A company is created when a group of people come together to accomplish a common goal. Typically, this objective has a commercial focus, and companies are often established to benefit from their commercial operations. The Registrar of Companies must receive an application before a company may be incorporated (ROC). A number of papers must be presented with this application; one among them is the Memorandum of Association, one of the key documents that must be included with the application for incorporation.
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Definition of Memorandum of Association
The phrase “Memorandum of Association as originally framed” relates to the memorandum as it was when the Company was incorporated. All modifications made to the memorandum throughout time will be included in the memorandum of association.
The provision further specifies that any amendments should be done per the current Act or any earlier company legislation. Additionally, anybody may view any document submitted to the Registrar per the Act’s requirements under Section 399 of the 2013 Companies Act. As a result, anybody who wants to do business with the Company may learn more about it by reading the Memorandum of Association.
A Memorandum of Association (MoA) represents the Company’s constitution. It is a legal document created during a company’s creation and registration procedure that outlines the Company’s relationship with shareholders and the goals for which it was established.
Format of Memorandum of Association
A memorandum must take the Form specified in Tables A, B, C, D, and E of Schedule 1 following Section 4(5) of the Companies Act. Because different sorts of firms exist, there are many types of tables.
- TABLE A: It covers the company limited by shares.
- TABLE B: It covers a company limited by guarantee without a share capital.
- TABLE C: It covers company limited by guarantee and has a share capital.
- TABLE D: It applies to an unlimited company without a share capital.
- TABLE E: It applies to any unlimited company with a share capital.
Importance of Memorandum of Association
Determines the operational area
It is a list of potential initiatives that a company may take on. Any additional operation outside those on this list will be invalid.
Determines how the company interacts with external parties
This document’s main objective is to provide essential information to shareholders, creditors, and other stakeholders. It displays the breadth and strength of entrepreneurship.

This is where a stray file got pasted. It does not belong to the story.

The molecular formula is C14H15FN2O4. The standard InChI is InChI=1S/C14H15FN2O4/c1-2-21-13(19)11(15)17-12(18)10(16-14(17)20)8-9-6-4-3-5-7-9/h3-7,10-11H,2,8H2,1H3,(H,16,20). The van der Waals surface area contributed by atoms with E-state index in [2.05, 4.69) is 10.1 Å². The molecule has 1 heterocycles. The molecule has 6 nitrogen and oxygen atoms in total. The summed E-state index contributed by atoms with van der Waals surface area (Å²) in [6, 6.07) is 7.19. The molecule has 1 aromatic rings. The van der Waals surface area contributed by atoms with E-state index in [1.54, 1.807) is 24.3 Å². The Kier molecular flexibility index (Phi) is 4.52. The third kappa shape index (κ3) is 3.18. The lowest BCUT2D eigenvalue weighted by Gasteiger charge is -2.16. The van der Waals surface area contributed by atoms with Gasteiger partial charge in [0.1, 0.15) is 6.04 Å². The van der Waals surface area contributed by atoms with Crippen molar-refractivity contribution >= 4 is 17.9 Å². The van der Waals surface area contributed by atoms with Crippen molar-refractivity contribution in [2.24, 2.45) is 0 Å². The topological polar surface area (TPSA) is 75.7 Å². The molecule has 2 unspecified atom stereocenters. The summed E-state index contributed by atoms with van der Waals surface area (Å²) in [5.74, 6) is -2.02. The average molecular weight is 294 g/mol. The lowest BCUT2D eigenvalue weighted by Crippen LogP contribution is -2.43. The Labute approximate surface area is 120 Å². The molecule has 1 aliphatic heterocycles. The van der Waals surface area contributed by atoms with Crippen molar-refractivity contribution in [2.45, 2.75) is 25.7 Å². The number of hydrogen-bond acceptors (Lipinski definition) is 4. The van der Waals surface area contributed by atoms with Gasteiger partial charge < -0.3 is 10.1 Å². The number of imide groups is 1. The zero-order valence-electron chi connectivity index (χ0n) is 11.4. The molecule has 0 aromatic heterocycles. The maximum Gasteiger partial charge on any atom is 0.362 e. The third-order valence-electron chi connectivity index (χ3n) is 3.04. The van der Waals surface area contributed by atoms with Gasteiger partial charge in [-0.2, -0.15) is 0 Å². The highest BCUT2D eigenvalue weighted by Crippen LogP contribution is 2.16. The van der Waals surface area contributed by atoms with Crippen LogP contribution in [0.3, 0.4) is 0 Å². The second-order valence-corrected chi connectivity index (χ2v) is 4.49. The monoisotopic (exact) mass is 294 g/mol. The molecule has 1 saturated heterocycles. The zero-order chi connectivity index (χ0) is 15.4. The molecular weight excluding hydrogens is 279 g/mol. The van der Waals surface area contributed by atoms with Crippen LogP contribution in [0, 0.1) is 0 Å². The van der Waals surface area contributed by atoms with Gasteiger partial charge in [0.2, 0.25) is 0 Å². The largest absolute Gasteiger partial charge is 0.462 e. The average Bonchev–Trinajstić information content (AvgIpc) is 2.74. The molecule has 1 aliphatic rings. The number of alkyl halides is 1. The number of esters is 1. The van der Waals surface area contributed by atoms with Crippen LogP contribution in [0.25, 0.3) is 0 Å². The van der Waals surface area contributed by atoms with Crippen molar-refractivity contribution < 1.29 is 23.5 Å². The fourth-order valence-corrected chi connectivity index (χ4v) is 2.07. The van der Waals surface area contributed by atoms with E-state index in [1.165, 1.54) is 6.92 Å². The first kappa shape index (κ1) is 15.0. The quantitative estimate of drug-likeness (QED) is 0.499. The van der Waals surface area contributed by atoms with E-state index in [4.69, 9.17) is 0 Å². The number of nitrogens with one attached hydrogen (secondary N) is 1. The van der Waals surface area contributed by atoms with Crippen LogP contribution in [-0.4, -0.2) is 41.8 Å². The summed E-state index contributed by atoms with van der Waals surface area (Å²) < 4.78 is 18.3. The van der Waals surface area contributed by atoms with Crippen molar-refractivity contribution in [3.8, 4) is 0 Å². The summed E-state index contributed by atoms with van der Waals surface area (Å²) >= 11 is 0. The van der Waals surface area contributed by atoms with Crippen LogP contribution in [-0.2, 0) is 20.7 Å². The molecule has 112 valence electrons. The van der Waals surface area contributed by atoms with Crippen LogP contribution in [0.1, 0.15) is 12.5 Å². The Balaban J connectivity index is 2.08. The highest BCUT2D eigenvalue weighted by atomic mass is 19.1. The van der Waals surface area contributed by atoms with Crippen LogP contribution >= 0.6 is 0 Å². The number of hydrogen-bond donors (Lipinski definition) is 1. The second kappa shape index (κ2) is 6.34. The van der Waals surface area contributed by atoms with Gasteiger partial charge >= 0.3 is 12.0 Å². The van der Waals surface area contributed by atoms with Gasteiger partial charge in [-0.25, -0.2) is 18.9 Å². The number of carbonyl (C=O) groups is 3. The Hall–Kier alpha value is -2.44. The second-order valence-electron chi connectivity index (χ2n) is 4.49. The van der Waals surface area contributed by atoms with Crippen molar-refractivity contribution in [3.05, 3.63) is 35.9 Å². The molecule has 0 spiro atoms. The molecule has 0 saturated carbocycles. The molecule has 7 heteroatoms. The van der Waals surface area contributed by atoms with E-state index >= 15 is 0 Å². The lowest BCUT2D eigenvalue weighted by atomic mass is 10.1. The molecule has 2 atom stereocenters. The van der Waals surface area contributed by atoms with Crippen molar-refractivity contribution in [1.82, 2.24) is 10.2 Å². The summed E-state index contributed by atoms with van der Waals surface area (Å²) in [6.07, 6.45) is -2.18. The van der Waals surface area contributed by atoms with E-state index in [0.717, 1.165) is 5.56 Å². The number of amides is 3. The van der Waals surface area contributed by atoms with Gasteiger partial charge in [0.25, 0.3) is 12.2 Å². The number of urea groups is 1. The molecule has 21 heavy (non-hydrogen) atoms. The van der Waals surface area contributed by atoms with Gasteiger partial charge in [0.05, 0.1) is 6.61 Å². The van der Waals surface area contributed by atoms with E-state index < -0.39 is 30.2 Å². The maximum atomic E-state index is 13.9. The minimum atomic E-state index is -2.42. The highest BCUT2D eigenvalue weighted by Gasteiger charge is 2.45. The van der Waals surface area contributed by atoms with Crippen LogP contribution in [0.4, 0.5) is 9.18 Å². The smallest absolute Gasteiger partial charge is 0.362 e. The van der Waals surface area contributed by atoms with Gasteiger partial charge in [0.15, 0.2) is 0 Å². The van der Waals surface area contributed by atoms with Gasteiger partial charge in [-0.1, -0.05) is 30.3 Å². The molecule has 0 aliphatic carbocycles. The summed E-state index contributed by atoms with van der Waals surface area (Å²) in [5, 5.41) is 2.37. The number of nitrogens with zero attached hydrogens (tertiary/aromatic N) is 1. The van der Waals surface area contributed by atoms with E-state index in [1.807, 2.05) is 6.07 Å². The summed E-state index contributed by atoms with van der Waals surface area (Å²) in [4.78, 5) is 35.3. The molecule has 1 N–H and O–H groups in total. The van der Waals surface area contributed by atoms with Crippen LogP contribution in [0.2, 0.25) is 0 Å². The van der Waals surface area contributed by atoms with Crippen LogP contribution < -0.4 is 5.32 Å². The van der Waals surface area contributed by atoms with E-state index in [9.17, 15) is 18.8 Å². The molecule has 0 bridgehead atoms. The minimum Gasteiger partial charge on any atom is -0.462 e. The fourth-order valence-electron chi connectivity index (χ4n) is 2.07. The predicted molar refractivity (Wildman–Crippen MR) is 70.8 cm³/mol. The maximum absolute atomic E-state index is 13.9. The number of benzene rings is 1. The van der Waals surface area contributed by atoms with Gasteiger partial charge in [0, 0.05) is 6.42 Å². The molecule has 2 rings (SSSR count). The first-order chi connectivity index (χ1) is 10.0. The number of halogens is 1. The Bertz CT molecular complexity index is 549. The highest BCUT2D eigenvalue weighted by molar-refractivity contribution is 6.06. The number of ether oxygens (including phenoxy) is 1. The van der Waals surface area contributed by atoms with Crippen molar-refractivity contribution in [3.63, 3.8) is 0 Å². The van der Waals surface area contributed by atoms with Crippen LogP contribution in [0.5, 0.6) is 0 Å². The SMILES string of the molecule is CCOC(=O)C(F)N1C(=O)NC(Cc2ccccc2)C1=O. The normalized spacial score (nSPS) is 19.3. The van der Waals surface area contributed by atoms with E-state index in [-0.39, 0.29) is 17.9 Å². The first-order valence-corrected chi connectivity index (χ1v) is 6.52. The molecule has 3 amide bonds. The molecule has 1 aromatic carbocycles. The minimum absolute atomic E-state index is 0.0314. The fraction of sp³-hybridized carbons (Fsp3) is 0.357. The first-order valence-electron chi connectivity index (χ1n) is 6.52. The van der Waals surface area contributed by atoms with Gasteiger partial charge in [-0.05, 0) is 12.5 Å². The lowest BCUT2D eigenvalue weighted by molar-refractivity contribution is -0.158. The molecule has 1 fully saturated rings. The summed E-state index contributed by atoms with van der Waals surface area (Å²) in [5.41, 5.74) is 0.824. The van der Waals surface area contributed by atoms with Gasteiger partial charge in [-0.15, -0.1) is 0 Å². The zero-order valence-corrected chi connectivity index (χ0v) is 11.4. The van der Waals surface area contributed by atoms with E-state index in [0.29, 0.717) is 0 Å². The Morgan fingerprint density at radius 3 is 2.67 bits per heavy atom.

Fixed charter of the Company
For the Company, the memorandum of association serves as a set charter (per section 16 of the Companies Act).
To incorporate it, you must submit a memorandum of association to the Registrar of corporations. For this, it must be signed by a minimum of 2 signatories for a private firm and 7 for a public corporation.
Use of Memorandum of Association
The Memorandum of Association (MoA) aids in defining the breadth and depth of the commercial activities that a certain company may engage in.
The business may engage in commercial activities in the Memorandum of Association (MoA). You will need to adjust the memorandum if you decide to take your business operations into more market segments.
MoA outlines the connection between the corporation and its shareholders.
The MoA enables shareholders, creditors, and anyone interacting with the Company to understand its fundamental rights and powers.
Additionally, the information in the Memorandum of Association aids potential shareholders in making the best choice when considering an investment in the business. A public limited corporation requires the signatures of at least 7 members and at least 2 subscribers for a Memorandum of Association.
Memorandum of Association Clauses
- Name Clause
- Domicile Clause
- Objective Clause
- Liability Clause
- Capital Clause
- Subscription Clause
The name of the Company serves as its primary distinguishing identity. Consequently, the name clause in the memorandum includes the Company’s actual, authorised, and genuine name. Company names should differ from companies with the same name already registered since these businesses commonly file trademarks to protect their company names.
Companies covered by Section 8 of the Act may not be required to abide by these regulations. These businesses can get recognised by words like
- Election Faith
Domicile Clause/ Registered Office Clause
The Company Registered Office is discussed in Section 12 of the Companies Act 2013.
The domicile clause contains all relevant information about the Company’s registered office. The specific address of the office may or may not be included, along with the name of the State or Union Territory that houses the registered office. The terms of the registered registrars are also included.
Each office where the Company conducts business must have its name and registered office address permanently displayed outside. The phrase “One-person Company” should be inserted in brackets beneath the attached name of the Company if it is a one-person operation.
The Objects Clause serves as the memo’s major content and offers a list of all the Company’s business. The object clause must include information on the purposes and activities that the Company engages in. Additionally, any operation not covered by the object clause is seen as being outside the organisation’s purview.
As outlined below, there are two categories for a company’s goals:
- The anticipated purposes of the Company for which incorporation is being sought
- As well as any matters deemed essential to those purposes
The Company’s statement of objects in its Memorandum of Agreement (MoA) does more than list the Company’s goals; it also provides the following advantages to those connected to the Company. Because they fully know where their hard-earned money is being invested, it protects the subscribers.
Protects those who do business with the concerned Company since they know the scope of the Company’s authority.
The Company’s board of directors is limited to spending company money exclusively for the purposes listed in the Memorandum.